Vitra♥Artek by studioilse: the attic of a German musician and a Finnish set designer.
This is one of the first synergies between Vitra and Artek since the Finnish company was recently acquired by the Swiss one. Their first joint installation at the loft of VitraHaus in Weil am Rhein is an attic designed by Studioilse for an imaginary couple: Harri, a German musician, and Astrid, a Finnish set designer.
Every featured object inside the house depicts the story of their lives, to show us who they are, what they do and how they live.
Beyond this installation, Harri and Astrid have been used as means of communication to summarize the shared values of both companies. “The Finnish design company is more than a collection of furniture; like Vitra it is a commercial-cultural project which plays an avant-garde role in its sector. For Vitra it is important that Artek can continue and further develop this role”, member of Vitra’s Board of Directors Rolf Fehlbaum said after the acquisition of Artek last September.
Creativity and a laid-back style are the main features of Harri and Astrid’s home, which are reflected as well in the furniture chosen: the armchair 42 and the Tea Trolley 900 by Alvar Aalto, the Akari lights by Isamu Noguchi or the Plastic Side chairs by the Eames. All of them are clearly highlighted as very special pieces for the couple, trying to show their deep value as objects for them beyond what they cost. The couple have embraced this furniture and grown together with it. They have scratches and imperfections as the logical consequence of a table or a chair used on a daily basis.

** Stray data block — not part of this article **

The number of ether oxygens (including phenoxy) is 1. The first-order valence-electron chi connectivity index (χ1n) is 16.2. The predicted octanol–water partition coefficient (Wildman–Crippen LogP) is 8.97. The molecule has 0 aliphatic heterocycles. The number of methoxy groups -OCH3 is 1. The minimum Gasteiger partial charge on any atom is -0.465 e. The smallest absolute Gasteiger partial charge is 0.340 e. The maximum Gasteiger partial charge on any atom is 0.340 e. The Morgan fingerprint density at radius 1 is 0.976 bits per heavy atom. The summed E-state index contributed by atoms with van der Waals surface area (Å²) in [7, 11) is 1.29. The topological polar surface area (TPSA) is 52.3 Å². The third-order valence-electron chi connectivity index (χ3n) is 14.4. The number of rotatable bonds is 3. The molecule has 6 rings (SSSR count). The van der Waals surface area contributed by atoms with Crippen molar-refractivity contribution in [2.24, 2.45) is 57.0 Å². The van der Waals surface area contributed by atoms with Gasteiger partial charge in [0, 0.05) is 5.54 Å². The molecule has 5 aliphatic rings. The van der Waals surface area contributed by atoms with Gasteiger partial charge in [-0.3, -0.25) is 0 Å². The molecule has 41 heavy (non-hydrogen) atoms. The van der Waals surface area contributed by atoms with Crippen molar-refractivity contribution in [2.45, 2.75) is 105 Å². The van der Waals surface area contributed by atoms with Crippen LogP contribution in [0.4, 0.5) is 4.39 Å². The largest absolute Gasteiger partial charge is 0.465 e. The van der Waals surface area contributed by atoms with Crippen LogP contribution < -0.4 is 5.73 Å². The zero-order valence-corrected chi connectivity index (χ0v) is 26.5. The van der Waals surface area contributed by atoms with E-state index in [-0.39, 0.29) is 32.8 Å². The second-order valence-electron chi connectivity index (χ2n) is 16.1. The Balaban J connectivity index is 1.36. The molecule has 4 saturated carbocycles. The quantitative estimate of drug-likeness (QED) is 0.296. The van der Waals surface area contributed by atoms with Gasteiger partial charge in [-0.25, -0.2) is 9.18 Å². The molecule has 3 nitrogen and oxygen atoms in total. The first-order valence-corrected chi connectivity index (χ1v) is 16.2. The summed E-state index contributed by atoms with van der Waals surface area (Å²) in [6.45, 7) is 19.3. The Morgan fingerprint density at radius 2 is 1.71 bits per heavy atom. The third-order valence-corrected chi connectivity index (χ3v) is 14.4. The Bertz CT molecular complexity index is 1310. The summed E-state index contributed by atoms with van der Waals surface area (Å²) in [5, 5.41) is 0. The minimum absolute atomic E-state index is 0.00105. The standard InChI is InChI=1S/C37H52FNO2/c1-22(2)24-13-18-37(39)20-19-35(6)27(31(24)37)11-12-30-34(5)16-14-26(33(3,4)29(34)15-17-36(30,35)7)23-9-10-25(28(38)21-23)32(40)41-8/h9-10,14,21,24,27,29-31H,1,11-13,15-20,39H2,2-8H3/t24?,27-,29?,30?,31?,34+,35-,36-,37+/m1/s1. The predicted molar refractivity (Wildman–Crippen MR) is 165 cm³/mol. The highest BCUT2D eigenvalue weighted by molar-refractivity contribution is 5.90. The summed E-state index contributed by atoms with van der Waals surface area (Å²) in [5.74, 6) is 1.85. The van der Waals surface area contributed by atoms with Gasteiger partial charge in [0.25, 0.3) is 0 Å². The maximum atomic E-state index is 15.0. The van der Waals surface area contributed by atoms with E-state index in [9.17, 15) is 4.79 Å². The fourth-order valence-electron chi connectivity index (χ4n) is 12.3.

Even though they’re currently considered as design classics, they were not conceived to be displayed at a museum, but designed to improve the quality of life of their users. This is the shared philosophy of Vitra and Artek and the reason why they are shown in the recreation of a flat. As their masters would say: “The ultimate goal of the architect is to create a paradise. Every house should be a fruit of our endeavour to build an earthly paradise for people” (Alvar Aalto); “The house must make no insistent demands for itself but rather aid as a background for life in work” (Charles Eames).
The installation can be seen at VitraHaus and will be open for visitors all year long.VitraHaus Ray-Eames-Str. 1 D-79576 Weil am Rhein firstname.lastname@example.org www.vitra.com/vitrahaus Open: Monday-Sunday from 10am to 6pm.